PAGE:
Disaster and Wilderness First Aid Expert Matt Rosefsky
Learn to be prepared for hiking emergencies with Matt Rosefsky.

Disaster and Wilderness First Aid Expert Matt Rosefsky

Matt Rosefsky

Matt Rosefsky, disaster and wilderness first aid expert.

Mountain Hiking presents another installment of TJ On The Trail With…, a series of interviews with Hiking Experts, just for you!  By T.J. Fraser

“Hiking? Are you crazy? NO WAY! I’m not about to get eaten by a bear.”

“I haven’t been hiking since I was a kid. I think I’ll throw some trail mix and a water bottle in my pockets and knock out 20 miles in the forest. I’m still in shape.”

“I’ve done this trail 20 times. No need to bring much because I’ll definitely be back before the sun sets and it starts getting cold.”

Disaster and wilderness first aid expert Matt Rosefsky knows all too well how false assumptions can lead to accidents or even keep someone from enjoying what nature has to offer. As the Founder of the Outdoor Adventure Social Club in Charlottesville, Virginia, Matt is an experienced instructor and adventure guide with a resume that includes enough certifications to look like a huge bowl of alphabet soup.

Some of his credentials include Wilderness EMT (NREMT-B), Basic Life Support for Healthcare Providers (CPR & AED) and serving as an instructor for SOLO Wilderness First Aid and First Responder courses. Toss in an M.A. in East Asian Studies and M.B.A. from the University of Virginia along with a Masters in Mechanical Engineering and a Bachelor of Mechanical and Aerospace Engineering both from Cornell, and it’s safe to say the Matt knows a few things about a few things.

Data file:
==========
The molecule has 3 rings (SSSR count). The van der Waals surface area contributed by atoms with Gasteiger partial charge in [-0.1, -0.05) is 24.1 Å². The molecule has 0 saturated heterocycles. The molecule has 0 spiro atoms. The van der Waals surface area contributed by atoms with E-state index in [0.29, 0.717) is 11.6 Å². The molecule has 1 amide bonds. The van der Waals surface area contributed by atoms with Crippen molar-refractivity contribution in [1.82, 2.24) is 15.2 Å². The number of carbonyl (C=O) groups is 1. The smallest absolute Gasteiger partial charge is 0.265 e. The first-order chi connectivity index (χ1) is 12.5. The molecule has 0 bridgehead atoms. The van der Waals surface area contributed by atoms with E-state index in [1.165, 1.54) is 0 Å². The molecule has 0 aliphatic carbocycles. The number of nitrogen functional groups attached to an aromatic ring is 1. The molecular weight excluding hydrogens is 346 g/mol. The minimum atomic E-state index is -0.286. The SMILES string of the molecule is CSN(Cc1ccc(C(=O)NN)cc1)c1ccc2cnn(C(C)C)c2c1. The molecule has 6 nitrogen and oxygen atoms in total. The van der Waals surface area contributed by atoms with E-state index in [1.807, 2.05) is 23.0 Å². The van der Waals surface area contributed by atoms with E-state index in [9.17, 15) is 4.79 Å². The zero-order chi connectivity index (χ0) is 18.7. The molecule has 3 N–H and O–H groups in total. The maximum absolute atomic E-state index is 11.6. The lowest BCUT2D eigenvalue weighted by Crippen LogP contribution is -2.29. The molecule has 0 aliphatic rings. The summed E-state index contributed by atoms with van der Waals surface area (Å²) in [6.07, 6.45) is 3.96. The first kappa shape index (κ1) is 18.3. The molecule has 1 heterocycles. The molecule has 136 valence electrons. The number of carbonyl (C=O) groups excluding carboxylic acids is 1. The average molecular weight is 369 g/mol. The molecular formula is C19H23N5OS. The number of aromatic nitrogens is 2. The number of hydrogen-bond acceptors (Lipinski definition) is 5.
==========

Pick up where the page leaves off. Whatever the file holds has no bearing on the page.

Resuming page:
While I could have asked Matt to explain how a 2,000 ton, metal behemoth flies through space, I kept the questions a bit more hiking specific. Here, Matt shares with us some of the words of wisdom from someone

Matt Rosefsky, SOLO Instructor.

Matt Rosefsky, SOLO Instructor.

who not only understands the common mistakes that can happen on the trail but how to respond if they do occur.

T.J. Fraser: As an experienced guide and adventurer teaching outdoor classes to beginners, what is the biggest misconception, or apprehension, your students have about getting in to nature?

Matt Rosefsky: I would say the two biggest misconceptions people have are that nature is too dangerous to enjoy safely — which often revolves around spiders, snakes and predators; and that there really isn’t a need to be prepared for the unexpected.

As for apprehensions, some fear they won’t be able to handle a particular outdoor adventure when they actually can.  There are others who have no apprehension at all which may lead to them getting deeper into the unexpected than they realize.

T.J.: What is the most important skill you think the beginning hiker needs to have?

MR: “Be prepared” as the Scouts aptly put it.  Learn and adhere to the principles of hiking there and back safely, such as those at www.hikesafe.com  Read about the trail & wilderness area; know what to expect and plan for.  Tell someone when to call for help if you don’t check in by a certain time. It’s amazing what a little planning can do to help stay safe on the trail.

T.J.: As a SOLO instructor, you’re an expert in safety and first-aid. What are the three most important safety items every hiker should have in their pack before they hit the trail?

MR: If only I could limit to three!  I would say the first is a good trail map and the ability to read it. The second would be supplies in case you get stuck out overnight which should include a flashlight or headlamp, warm clothes, rain gear, food, a way to purify water and the other basics. And the third would be a properly stocked first aid kit including a whistle.  A prerequisite to all of these is any possibly-needed life-saving medications such as prescribed inhalers, or antihistamines and epi-pens.